Godwin-Ternbach Exhibition Talk: Artist Caroline Wells Chandler

Join Queens-based artist, Caroline Wells Chandler, as he discusses his work in the exhibition From the Desert to the City: The Journey of Late Ancient Textiles. Stemming out of a 1970’s feminist craft history, Chandler’s brightly colored hand crocheted figures explore queerness and the art historical cannon. Chandler twists the language of folk by using the materials, processes, and the archetypes of conservative culture to create affirmational queer arenas.

Tuesday, December 4 2018 at 5 pm
Godwin-Ternbach Museum, 405 Klapper Hall

Godwin-Ternbach Event: Buried Beauties – Uncovering the trail of Late Antique Textiles

Join us for an exhibition talk on Thursday, November 29 2018 at 5 pm at the Godwin-Ternbach Museum, 405 Klapper Hall.

The original excavators and collectors of Late Antique objects followed practices that often inadvertently divorced the objects from their context. In light of this, the provenance of antiquities, such as those in the Rose Choron collection, are difficult to determine. Ava Katz, Queens College Art History student and former GTM intern,  will discuss how this relates to the current exhibition and how provenance of some of the objects in the collection was found. 

 

Godwin-Ternbach Exhibition Talk: Jennifer Ball, “Who Wore it Best?”

Join us on Thursday, November 8th at 5pm for a visit with Art Historian Jennifer Ball and a discussion of the current Godwin-Ternbach Exhibition, From the Desert to the City: The Journey of Late Antique Textiles.

Clothing and other textiles show a remarkable number of popular motifs that appear again and again throughout the Late Antique world. Images of dancers and mounted riders are just two examples that seem ubiquitous across time and place, and also appear on different media, not just textiles.  Jennifer Ball, Associate Professor of Art History at Brooklyn College and the Graduate Center CUNY, will discuss how these images were replicated in a pre-internet age and what it suggests about Late Antique views on fashion, status and originality.

From the Desert to the City runs September 13th – December 13th at the Godwin-Ternbach Museum in Klapper Hall. Visit their website for more info!

Godwin-Ternbach Museum Opening Reception, “From the Desert to the City”

Please join us for the opening reception of the Godwin-Ternbach Museum’s exhibition, featuring recently acquired textiles from Late Antique Egypt, curated by Queens College Art History professor Warren Woodfin in collaboration with museum co-directors Elizabeth Hoy and Brita Helgesen. This event will take place Thursday, September 13th from 6-8pm in the Godwin-Ternbach Museum.

Please RSVP for the opening by email togtmuseum@qc.cuny.edu or by phone at 718.997.4724

Godwin-Ternbach Museum Exhibition, “From the Desert to the City: The Journey of Late Ancient Textiles”

The Godwin-Ternbach Museum invites everyone to their new exhibition, From the Desert to the City: The Journey of Late Ancient Textiles, which will run from September 13th-December 13th.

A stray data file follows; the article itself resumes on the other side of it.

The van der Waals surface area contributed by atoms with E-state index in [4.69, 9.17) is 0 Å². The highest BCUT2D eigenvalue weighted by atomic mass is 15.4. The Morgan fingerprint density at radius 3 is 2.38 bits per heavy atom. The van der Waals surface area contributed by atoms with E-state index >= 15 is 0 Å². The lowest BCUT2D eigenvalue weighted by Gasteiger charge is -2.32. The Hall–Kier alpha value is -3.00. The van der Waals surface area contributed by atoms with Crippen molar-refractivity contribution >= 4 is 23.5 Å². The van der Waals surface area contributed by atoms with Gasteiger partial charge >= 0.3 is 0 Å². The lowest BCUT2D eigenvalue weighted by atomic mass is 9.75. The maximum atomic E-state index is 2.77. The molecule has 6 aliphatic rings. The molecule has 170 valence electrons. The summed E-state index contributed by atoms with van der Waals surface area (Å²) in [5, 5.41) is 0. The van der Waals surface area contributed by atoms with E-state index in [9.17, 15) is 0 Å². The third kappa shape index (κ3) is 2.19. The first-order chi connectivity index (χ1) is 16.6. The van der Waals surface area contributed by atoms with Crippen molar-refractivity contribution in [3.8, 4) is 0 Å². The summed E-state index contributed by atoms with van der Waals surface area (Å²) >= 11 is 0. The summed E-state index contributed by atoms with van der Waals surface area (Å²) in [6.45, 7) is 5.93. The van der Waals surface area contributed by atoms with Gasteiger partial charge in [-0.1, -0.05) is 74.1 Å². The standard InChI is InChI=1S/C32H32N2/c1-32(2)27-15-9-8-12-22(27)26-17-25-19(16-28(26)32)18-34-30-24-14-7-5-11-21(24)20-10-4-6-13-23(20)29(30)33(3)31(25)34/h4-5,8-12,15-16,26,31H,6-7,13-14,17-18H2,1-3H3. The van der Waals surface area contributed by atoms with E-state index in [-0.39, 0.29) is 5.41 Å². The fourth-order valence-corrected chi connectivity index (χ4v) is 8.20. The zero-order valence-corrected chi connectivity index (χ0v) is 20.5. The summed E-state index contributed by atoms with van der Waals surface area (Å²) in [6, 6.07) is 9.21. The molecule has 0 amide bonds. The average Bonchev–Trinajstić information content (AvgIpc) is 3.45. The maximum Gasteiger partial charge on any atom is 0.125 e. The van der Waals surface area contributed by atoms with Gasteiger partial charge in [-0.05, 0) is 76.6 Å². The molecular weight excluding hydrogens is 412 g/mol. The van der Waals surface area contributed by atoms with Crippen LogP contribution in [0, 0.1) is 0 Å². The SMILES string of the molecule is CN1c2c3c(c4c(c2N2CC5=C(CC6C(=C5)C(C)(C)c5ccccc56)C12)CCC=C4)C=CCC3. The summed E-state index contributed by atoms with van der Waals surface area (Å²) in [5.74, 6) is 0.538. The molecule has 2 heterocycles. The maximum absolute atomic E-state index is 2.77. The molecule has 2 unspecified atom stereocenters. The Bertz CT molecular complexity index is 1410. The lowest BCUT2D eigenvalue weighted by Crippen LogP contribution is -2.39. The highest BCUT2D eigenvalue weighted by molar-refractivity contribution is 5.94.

This exhibition places textiles from Late Antique Egypt in multiple contexts—their original use in the 3rd-7th centuries, their rediscovery in the early 20th century, and their reception in the present day—bringing these colorful remnants of the ancient past to life for to today’s audiences.

Curated by Queens College Art History professor Warren Woodfin in collaboration with museum co-directors Elizabeth Hoy and Brita Helgesen, the exhibition highlights the recent gift of eighty-five textile pieces from the Rose Choron collection to the GTM.

The first part of the exhibition sets the stage for the original use of these textiles, placing them in context with other household and religious objects, all of which provide comparisons for motifs and themes that dominate the textiles: myth, the natural world, and health and prosperity. The GTM’s own Late Ancient objects are joined by important loans from the Brooklyn Museum, including two elements from a large-scale Roman floor mosaic and a selection of architectural and figural sculptures.

The second part of the exhibition addresses the discovery of “Coptic” textiles in the late 19th and 20th centuries, both by the archaeologists who excavated them and the artists who turned to them for fresh inspiration. Here, comparative works highlight the impact of the rediscovery of these textiles on modern art from the visual to theatrical, including drawings by Henri Matisse and costume designs for Jules Massenet’s opera Thaïs.

The third and final section juxtaposes the Late Antique textiles with contemporary works inspired by them. From the Desert to the City features work by Brooklyn artist Gail Rothschild, who has created large-scale paintings directly inspired by the fragmentary condition of the Choron textiles. Figurative works in crochet by Queens-based Caroline Wells Chandler propel stylized late antique figures into bold, humorous, 21st century Technicolor. By tracing the reception of the textile arts of the Late Ancient world into the 21st century, the exhibition will attest to their continued vitality as sources of creative inspiration as well as scholarly insight.

As always, admission to the GTM is completely free of charge! As with a number of past exhibitions at the museum, Queens College’s students are contributing to the research and writing for the exhibition and accompanying catalogue. This was facilitated through an Art History graduate seminar taught in Spring 2018 by Warren Woodfin. The full color catalogue presents essays by Jennifer Ball, Glenn Goldberg, Elizabeth Hoy, Thelma Thomas, and Warren Woodfin, along with contributions from Queens College graduate students in Art History.

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